Friday afternoon and I miss a call again – the result of the incompatibility between iPhones and wet fingers. It is a distressed, bordering on depressed message. Rob is to be moved to Highpoint North – only five minutes down the road, but a whole different ball game. He has been offered this supposed upgrade several times now and turned it down, but today when he refuses to move he is told that if he doesn’t go he will be put on report and “basic” – no money and potentially no visits. He packs his scant possessions together and is gone within half an hour.
There are no goodbyes. Friendships are hard won in prison: people are perhaps understandably wary, but these relationships are simultaneously the only thing that make the inside bearable. Rob will be starting again…again. Anyone who knows prison knows that every time you get comfortable, they move you. The rug is constantly being pulled from under your feet and you either live with the ill effects of this ever present stress or find a way to relax into the perpetual free fall.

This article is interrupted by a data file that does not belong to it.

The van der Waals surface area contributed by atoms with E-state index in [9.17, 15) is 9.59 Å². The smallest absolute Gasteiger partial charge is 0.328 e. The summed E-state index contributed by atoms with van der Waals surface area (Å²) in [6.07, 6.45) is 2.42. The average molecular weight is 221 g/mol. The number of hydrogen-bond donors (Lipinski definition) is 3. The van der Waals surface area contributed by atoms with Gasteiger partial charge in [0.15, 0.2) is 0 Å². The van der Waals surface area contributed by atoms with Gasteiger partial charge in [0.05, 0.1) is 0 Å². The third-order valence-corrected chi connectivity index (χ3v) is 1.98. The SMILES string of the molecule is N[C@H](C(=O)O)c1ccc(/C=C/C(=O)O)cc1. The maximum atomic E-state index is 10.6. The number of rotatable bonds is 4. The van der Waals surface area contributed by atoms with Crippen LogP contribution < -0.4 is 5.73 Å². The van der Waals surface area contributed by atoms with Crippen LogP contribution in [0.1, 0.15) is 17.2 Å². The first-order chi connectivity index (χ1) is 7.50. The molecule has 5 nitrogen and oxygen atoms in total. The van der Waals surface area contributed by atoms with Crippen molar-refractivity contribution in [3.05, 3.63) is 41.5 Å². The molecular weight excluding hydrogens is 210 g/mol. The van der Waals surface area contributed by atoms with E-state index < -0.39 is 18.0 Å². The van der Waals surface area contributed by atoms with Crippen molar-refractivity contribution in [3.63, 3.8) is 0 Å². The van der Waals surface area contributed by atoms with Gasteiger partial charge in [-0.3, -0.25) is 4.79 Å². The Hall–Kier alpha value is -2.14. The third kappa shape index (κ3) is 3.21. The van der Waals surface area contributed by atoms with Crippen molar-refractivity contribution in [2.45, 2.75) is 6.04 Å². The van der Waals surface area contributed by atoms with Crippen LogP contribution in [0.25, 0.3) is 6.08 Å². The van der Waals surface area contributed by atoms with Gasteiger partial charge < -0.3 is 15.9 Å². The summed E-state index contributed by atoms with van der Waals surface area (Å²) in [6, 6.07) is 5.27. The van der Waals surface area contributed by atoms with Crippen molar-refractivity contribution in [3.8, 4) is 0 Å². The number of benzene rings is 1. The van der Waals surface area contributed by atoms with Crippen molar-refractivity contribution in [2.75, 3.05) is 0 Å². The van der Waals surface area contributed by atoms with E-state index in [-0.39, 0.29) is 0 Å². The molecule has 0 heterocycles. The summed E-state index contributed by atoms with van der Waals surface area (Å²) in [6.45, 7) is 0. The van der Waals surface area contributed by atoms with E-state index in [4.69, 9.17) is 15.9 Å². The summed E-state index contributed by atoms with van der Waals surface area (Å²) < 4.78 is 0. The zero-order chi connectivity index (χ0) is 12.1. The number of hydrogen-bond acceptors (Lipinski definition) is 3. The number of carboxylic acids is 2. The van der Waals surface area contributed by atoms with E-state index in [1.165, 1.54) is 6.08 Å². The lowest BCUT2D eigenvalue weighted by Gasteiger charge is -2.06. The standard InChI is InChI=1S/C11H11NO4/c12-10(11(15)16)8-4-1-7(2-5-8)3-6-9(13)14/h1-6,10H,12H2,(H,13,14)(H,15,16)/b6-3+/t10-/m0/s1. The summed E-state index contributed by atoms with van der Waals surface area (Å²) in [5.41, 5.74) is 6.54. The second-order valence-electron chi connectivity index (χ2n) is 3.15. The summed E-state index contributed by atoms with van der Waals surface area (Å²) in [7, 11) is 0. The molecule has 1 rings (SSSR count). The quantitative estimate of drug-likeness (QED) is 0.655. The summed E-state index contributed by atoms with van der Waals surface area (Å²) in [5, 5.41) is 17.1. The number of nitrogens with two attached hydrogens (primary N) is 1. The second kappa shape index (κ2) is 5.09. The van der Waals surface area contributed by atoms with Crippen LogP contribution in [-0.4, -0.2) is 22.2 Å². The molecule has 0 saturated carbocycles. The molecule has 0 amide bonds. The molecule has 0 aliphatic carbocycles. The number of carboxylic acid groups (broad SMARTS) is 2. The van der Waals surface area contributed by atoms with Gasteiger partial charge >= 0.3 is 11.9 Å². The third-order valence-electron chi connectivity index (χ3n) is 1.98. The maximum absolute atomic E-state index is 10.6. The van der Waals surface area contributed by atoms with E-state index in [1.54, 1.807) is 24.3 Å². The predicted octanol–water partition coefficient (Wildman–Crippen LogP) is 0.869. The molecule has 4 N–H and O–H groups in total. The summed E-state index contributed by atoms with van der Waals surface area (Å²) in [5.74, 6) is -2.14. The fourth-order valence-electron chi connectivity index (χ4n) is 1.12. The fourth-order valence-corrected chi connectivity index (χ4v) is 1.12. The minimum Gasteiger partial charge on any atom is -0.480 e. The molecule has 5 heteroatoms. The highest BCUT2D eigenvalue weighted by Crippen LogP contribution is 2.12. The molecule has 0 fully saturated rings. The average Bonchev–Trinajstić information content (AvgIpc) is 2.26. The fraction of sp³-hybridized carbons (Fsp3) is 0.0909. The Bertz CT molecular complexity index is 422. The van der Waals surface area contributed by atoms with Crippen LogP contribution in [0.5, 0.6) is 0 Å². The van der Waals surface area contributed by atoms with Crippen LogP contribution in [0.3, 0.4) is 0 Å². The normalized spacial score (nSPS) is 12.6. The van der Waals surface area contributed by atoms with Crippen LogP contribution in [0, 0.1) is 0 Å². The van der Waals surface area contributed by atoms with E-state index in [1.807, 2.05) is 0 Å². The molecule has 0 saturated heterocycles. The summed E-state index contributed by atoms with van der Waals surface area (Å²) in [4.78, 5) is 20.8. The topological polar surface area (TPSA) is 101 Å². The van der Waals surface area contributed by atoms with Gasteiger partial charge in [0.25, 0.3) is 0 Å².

Keith is also moved, but not to the same spur. Charlie will supposedly follow next week. Rob is in the dreaded induction wing again, sharing the tiny, bunked cell with a Somalian who seems to be using the entire pad as a bin. Dirty plates, general rubbish and clothes of dubious cleanliness litter the floor. He is a slob, but is otherwise inoffensive. It could be so much worse. Rob spends the entire night awake listening to the rattling snores of this stranger, enforced intimacy reiterating the loneliness with each shuddering respiration. He comforts himself by imagining my arms around him; Nothing to hold on to except memories and dreams and projections.